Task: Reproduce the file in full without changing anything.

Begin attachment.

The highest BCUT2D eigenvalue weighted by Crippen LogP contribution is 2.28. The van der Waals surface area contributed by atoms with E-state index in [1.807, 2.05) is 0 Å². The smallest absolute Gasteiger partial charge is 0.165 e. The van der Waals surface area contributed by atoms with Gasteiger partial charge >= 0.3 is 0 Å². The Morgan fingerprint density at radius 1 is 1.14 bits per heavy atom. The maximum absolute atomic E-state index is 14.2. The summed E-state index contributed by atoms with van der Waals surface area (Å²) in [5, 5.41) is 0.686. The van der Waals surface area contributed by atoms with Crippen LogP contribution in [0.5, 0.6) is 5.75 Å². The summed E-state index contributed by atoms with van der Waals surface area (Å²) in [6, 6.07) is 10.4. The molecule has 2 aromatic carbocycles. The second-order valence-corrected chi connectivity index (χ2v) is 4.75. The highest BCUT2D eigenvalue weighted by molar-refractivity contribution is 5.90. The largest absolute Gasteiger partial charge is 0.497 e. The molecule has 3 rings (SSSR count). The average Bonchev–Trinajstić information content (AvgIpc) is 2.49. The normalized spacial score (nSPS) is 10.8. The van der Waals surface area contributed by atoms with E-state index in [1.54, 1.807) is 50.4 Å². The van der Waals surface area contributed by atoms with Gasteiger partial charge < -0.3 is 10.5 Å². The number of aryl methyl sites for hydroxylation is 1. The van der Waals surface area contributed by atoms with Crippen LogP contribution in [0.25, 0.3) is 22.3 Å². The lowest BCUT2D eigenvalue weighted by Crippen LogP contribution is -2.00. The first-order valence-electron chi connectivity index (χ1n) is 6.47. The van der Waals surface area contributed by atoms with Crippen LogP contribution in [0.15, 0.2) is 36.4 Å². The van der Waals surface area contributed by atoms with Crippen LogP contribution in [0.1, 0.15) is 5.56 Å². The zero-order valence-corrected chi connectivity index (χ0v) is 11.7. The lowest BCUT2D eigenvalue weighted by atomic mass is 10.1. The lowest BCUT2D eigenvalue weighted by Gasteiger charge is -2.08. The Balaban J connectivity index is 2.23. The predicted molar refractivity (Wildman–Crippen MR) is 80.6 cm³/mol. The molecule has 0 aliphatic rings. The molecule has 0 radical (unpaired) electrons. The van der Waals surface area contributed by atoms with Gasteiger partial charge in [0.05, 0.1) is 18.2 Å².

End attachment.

The highest BCUT2D eigenvalue weighted by Crippen LogP contribution is 2.28. The van der Waals surface area contributed by atoms with E-state index in [1.807, 2.05) is 0 Å². The smallest absolute Gasteiger partial charge is 0.165 e. The van der Waals surface area contributed by atoms with Gasteiger partial charge >= 0.3 is 0 Å². The Morgan fingerprint density at radius 1 is 1.14 bits per heavy atom. The maximum absolute atomic E-state index is 14.2. The summed E-state index contributed by atoms with van der Waals surface area (Å²) in [5, 5.41) is 0.686. The van der Waals surface area contributed by atoms with Crippen LogP contribution in [0.5, 0.6) is 5.75 Å². The summed E-state index contributed by atoms with van der Waals surface area (Å²) in [6, 6.07) is 10.4. The molecule has 2 aromatic carbocycles. The second-order valence-corrected chi connectivity index (χ2v) is 4.75. The highest BCUT2D eigenvalue weighted by molar-refractivity contribution is 5.90. The largest absolute Gasteiger partial charge is 0.497 e. The molecule has 3 rings (SSSR count). The average Bonchev–Trinajstić information content (AvgIpc) is 2.49. The normalized spacial score (nSPS) is 10.8. The van der Waals surface area contributed by atoms with E-state index in [1.54, 1.807) is 50.4 Å². The van der Waals surface area contributed by atoms with Gasteiger partial charge < -0.3 is 10.5 Å². The number of aryl methyl sites for hydroxylation is 1. The van der Waals surface area contributed by atoms with Crippen LogP contribution in [0.25, 0.3) is 22.3 Å². The lowest BCUT2D eigenvalue weighted by Crippen LogP contribution is -2.00. The first-order valence-electron chi connectivity index (χ1n) is 6.47. The van der Waals surface area contributed by atoms with Crippen LogP contribution in [0.15, 0.2) is 36.4 Å². The van der Waals surface area contributed by atoms with Crippen LogP contribution in [0.1, 0.15) is 5.56 Å². The zero-order valence-corrected chi connectivity index (χ0v) is 11.7. The lowest BCUT2D eigenvalue weighted by atomic mass is 10.1. The lowest BCUT2D eigenvalue weighted by Gasteiger charge is -2.08. The Balaban J connectivity index is 2.23. The predicted molar refractivity (Wildman–Crippen MR) is 80.6 cm³/mol. The molecule has 0 aliphatic rings. The molecule has 0 radical (unpaired) electrons. The van der Waals surface area contributed by atoms with Gasteiger partial charge in [0.05, 0.1) is 18.2 Å².